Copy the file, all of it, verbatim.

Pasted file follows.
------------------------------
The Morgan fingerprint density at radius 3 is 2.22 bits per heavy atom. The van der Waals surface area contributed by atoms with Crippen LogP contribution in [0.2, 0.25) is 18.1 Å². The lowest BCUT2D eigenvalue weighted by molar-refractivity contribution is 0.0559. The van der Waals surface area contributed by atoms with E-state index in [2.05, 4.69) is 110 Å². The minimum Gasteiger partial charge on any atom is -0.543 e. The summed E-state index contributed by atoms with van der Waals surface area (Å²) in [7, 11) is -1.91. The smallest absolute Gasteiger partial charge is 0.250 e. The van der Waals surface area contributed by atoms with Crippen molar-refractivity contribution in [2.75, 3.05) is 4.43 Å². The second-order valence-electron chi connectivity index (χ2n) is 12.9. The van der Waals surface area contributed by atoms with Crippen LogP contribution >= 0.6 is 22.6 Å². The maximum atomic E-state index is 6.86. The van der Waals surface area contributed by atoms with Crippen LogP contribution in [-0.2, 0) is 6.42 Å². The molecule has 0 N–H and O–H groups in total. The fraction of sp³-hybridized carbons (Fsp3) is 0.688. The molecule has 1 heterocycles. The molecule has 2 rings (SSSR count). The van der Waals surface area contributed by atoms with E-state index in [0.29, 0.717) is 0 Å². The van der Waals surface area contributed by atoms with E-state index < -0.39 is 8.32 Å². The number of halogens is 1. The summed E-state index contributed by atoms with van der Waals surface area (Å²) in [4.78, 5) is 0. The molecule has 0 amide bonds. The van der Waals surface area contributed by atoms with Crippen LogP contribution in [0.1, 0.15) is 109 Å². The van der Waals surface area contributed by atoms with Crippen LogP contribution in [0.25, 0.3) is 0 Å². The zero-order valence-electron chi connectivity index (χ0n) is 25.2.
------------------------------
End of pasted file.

The Morgan fingerprint density at radius 3 is 2.22 bits per heavy atom. The van der Waals surface area contributed by atoms with Crippen LogP contribution in [0.2, 0.25) is 18.1 Å². The lowest BCUT2D eigenvalue weighted by molar-refractivity contribution is 0.0559. The van der Waals surface area contributed by atoms with E-state index in [2.05, 4.69) is 110 Å². The minimum Gasteiger partial charge on any atom is -0.543 e. The summed E-state index contributed by atoms with van der Waals surface area (Å²) in [7, 11) is -1.91. The smallest absolute Gasteiger partial charge is 0.250 e. The van der Waals surface area contributed by atoms with Crippen molar-refractivity contribution in [2.75, 3.05) is 4.43 Å². The second-order valence-electron chi connectivity index (χ2n) is 12.9. The van der Waals surface area contributed by atoms with Crippen LogP contribution >= 0.6 is 22.6 Å². The maximum atomic E-state index is 6.86. The van der Waals surface area contributed by atoms with Crippen LogP contribution in [-0.2, 0) is 6.42 Å². The molecule has 0 N–H and O–H groups in total. The fraction of sp³-hybridized carbons (Fsp3) is 0.688. The molecule has 1 heterocycles. The molecule has 2 rings (SSSR count). The van der Waals surface area contributed by atoms with E-state index in [0.29, 0.717) is 0 Å². The van der Waals surface area contributed by atoms with E-state index < -0.39 is 8.32 Å². The number of halogens is 1. The summed E-state index contributed by atoms with van der Waals surface area (Å²) in [4.78, 5) is 0. The molecule has 0 amide bonds. The van der Waals surface area contributed by atoms with Crippen LogP contribution in [0.1, 0.15) is 109 Å². The van der Waals surface area contributed by atoms with Crippen LogP contribution in [0.25, 0.3) is 0 Å². The zero-order valence-electron chi connectivity index (χ0n) is 25.2.